Logistics is no longer an isolated department that sources goods, operates fleets and manages operations. It has now become one of the most important elements in creating a brand, maintaining customer relationships and ensuring sales

What advice can you give based on your experience in this area thus far?

Embrace new ideas, new innovation and take some risks. Amazon has built a more efficient supply chain than the vast majority of traditional retailers and transport operators in the space of 10 years. It’s not magic, it’s forward thinking, disrupting and innovating that has put them where they are today.

What does the future hold?

Urban logistics is changing rapidly.  Consumer behaviour is also changing rapidly. Logistics processes, strategy and technology are not changing as quickly as they should be. The future is quite bleak for companies that are not embracing change  and they will be left behind.

For more information about Urbantz please visit their website www.urbantz.com

The post Five on the Fly: Urbantz with Byron Dunne appeared first on Linkline Journal - Ireland.

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Working Remotely

Dear  Members and Trainees ,

As the advice regarding the containment and delay phases for the Coronavirus continues to develop daily, I would like to assure all customers and partners of the continuity of our service.

Due to the cloud-based nature of our key systems, we will be working remotely  for the forceable future . This means that there should be no disruption to the availability of the scheduled ADR Exams for the following date: Naas 20 March 2020 and Galway 26 March 2020. Future information will be available  in due course. 

As always, we remain committed to our trainees  and members  with our high level of customer service. We will continue to monitor the situation and provide updates appropriately and promptly.

If you have any queries at all, please don't hesitate to contact the Institute by email at info@cilt.ie 

Many thanks

Mick Curran 

CILT CEO 

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Central Bank of Ireland: Expectations of Insurers during COVID 19 Crisis

  • Insurers must put forward consumer-focused solutions on policy payment breaks, rebates and claims 
  • While most insurance policies are clear, if  there is a doubt about the meaning of a term, the interpretation most favourable to the consumer should prevail
  • The Central Bank expects the CEOs of Irish authorised firms to take responsibility for the oversight of how their firm is managing determinations of whether claims are covered or not in the context of COVID-19.

The Central Bank of Ireland has today set out its expectations of how regulated insurance firms should treat their customers in light of the significant economic disruption caused by the COVID-19 public health emergency.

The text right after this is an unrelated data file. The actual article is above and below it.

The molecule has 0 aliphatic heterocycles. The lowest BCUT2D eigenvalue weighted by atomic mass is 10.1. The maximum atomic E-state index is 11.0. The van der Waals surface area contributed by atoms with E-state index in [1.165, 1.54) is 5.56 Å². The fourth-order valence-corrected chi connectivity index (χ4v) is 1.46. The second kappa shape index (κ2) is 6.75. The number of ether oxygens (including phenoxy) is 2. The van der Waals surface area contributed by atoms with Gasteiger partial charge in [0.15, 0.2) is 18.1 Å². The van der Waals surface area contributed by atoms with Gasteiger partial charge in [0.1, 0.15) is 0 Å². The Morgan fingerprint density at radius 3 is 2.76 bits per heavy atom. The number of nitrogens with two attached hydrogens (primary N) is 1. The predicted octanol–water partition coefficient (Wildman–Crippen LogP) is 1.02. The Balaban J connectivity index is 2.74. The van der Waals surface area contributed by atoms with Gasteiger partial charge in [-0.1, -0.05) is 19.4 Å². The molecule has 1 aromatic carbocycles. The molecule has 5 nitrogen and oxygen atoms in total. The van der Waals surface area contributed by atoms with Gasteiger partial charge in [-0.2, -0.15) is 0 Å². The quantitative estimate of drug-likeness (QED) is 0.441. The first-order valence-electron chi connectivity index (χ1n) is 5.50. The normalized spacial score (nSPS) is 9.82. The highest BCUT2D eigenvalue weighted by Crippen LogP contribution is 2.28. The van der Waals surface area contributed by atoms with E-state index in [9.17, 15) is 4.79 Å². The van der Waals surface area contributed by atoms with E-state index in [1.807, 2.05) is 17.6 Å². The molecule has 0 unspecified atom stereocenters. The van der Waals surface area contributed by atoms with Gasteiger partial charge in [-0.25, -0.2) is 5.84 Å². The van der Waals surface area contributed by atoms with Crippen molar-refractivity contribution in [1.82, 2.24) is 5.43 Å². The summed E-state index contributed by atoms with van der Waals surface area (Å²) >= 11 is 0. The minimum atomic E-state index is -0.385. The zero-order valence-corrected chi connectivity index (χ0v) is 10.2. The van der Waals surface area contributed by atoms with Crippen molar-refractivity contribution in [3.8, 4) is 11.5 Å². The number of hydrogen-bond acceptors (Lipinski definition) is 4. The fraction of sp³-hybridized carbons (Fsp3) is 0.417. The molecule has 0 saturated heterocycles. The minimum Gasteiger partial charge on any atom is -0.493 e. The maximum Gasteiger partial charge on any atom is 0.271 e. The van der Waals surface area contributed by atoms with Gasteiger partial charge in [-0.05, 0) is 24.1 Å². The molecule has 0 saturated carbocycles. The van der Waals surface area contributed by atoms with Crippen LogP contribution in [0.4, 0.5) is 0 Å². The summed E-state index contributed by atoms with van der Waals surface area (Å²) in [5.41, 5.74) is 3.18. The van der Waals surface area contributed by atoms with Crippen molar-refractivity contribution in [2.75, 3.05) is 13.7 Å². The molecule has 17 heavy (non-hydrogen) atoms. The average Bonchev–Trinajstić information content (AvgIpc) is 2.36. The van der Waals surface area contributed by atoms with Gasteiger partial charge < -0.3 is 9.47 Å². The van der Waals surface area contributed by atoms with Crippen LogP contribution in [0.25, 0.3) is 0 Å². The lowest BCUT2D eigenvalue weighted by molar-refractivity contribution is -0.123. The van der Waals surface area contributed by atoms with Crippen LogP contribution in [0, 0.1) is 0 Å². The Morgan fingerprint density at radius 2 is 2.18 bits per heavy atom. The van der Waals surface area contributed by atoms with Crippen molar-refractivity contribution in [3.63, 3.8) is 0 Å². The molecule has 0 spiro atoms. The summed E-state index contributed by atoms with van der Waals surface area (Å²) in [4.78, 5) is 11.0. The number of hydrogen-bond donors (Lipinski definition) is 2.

The Central Bank has written to the Chairs and CEOs of both life and general insurance firms requiring them to take account of the challenging situation in which many of their customers find themselves and to put forward consumer-focused solutions for insurance payment breaks, policy rebates and claims in light of the emergency.

Where a claim can be made because a business has closed as a result of a Government direction due to contagious or infectious disease, the Central Bank is of the view that that the recent Government advice to close a business in the context of COVID-19 should be treated as a direction.  This is a view that has also been set out by the Minister for Finance, Public Expenditure and Reform.  Firms must ensure that claims are appropriately assessed and where there is insurance cover in place that claims are accepted and paid promptly.

Where relevant, firms must proactively communicate in a clear, transparent manner to customers about the levels of cover provided by individual insurance policies including informing them, when renewing existing policies, if there are any changes to those policies arising from COVID-19. 

Firms must ensure that their customer-facing functions are adequately resourced to ensure that customer needs are met and queries are handled in an appropriate timeframe and that they have processes in place to engage positively with customers who are experiencing difficulties in the payment of premiums as a result of COVID-19.

Firms must also engage with their intermediaries and partners to keep them fully informed at all times about the implications of COVID-19 for existing and new policies.
In relation to insurance claims, firms must ensure that they are fully compliant with the Central Bank’s Consumer Protection Code 2012 and all other relevant regulatory requirements. Any claim settlement offer made to a claimant must be fair, must take into account all relevant factors and must represent the firm’s best estimate of the claimant’s reasonable entitlement under the policy.

Firms must ensure that they handle claims effectively and properly and where appropriate to do so they must offer to assist their customers in the process of making a claim, including, where relevant, alerting the claimant to policy terms and conditions that may be of benefit to the claimant. Although the Central Bank expects that  most policy wordings are clear in terms of what cover is provided and what is excluded, where there is a doubt about the meaning of a term, the interpretation most favourable to the consumer should prevail.

In the case of Irish authorised insurance